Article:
Wednesday, March 19, 2008

Mysterious Itches

The itch from which I have suffered for months (or, but with interruptions, for years) has recently become unbearable and, for the last few nights, has almost completely kept me from sleeping.

Besides, nothing appears on the outside; immediately under the skin, it is like a poison that wants to come out; an injection of extract of bedbugs.  Can it get more intense?  It doesn’t seem so.  But it can enlarge, spread to the whole body . . .

I think of Job looking for a piece of glass with which to scratch himself, and of Flaubert, whose correspondence, in the last part of his life, speaks of similar itchings.  I tell myself that each of us has his sufferings, and that it would be most unwise to long to change them; but I believe that a real pain would take less of my attention and would after all be more bearable.  And, in the scale of sufferings, a real pain is something nobler, more august; the itch is a mean, unconfessable, ridiculous malady; one can pity someone who is suffering; someone who wants to scratch himself makes one laugh.      André Gide, March 19, 1931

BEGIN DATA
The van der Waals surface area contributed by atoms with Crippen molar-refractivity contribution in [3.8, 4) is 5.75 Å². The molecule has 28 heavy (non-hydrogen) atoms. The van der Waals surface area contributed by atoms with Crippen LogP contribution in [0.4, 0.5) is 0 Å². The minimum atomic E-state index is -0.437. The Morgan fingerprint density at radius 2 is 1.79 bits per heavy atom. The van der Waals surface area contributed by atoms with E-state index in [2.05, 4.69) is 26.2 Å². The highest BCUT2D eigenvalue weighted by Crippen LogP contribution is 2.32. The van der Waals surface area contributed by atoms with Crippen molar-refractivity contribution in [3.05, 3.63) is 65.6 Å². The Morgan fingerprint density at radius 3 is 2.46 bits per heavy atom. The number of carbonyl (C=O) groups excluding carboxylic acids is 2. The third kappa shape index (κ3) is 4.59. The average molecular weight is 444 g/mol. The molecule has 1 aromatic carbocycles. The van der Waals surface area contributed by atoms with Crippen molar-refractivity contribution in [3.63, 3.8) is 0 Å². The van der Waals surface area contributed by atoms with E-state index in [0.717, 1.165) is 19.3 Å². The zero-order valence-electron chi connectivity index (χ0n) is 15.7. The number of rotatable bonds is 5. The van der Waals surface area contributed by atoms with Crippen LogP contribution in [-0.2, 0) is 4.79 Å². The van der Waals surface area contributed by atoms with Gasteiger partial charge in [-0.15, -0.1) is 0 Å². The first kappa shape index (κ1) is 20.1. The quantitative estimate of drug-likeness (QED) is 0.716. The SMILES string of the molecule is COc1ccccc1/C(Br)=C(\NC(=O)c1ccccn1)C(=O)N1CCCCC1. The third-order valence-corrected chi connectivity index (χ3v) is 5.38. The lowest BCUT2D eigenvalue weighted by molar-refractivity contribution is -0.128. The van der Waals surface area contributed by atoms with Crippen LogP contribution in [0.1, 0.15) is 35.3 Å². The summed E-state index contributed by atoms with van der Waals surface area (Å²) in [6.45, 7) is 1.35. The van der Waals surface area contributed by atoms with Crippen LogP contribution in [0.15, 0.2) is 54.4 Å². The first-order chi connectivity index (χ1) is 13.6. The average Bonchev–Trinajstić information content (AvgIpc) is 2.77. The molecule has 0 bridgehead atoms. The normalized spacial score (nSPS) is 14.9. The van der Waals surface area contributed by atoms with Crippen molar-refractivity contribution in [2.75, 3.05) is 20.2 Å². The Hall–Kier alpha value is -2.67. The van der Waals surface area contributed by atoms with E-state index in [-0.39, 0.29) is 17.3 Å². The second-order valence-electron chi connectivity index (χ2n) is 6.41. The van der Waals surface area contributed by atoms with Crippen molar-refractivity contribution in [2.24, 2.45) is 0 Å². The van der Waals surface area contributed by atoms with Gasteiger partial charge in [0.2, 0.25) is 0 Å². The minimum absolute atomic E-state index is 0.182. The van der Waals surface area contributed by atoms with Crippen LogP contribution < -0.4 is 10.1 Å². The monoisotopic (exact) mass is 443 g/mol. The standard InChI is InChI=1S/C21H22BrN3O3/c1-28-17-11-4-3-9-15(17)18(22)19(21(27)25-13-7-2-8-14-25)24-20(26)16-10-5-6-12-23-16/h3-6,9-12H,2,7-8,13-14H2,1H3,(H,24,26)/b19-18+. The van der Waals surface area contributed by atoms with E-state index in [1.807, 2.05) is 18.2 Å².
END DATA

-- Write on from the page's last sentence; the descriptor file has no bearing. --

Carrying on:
This is weird.  Yesterday I wrote about Flaubert, and today I find out that he and Gide (to say nothing of Job) had the same inexplicable itching – literally, I take it – that I’ve been having lately.  I told Kaye we must have bedbugs or something, but she’s not itching.  Well, it’s not that bad.  And I’m happy to find myself in such company, I think.  I notice that Flaubert had epilepsy, if Wikipedia is trustworthy.  It may as well be, as it’s what people get their information from these days.  Gide seems to have been a married homosexual.  Job may not have existed.  I’m beginning to see what my problem is . . . I guess I'll take an antihistamine.

Is it too prurient that I looked up these guys to see what I'm going to die of?

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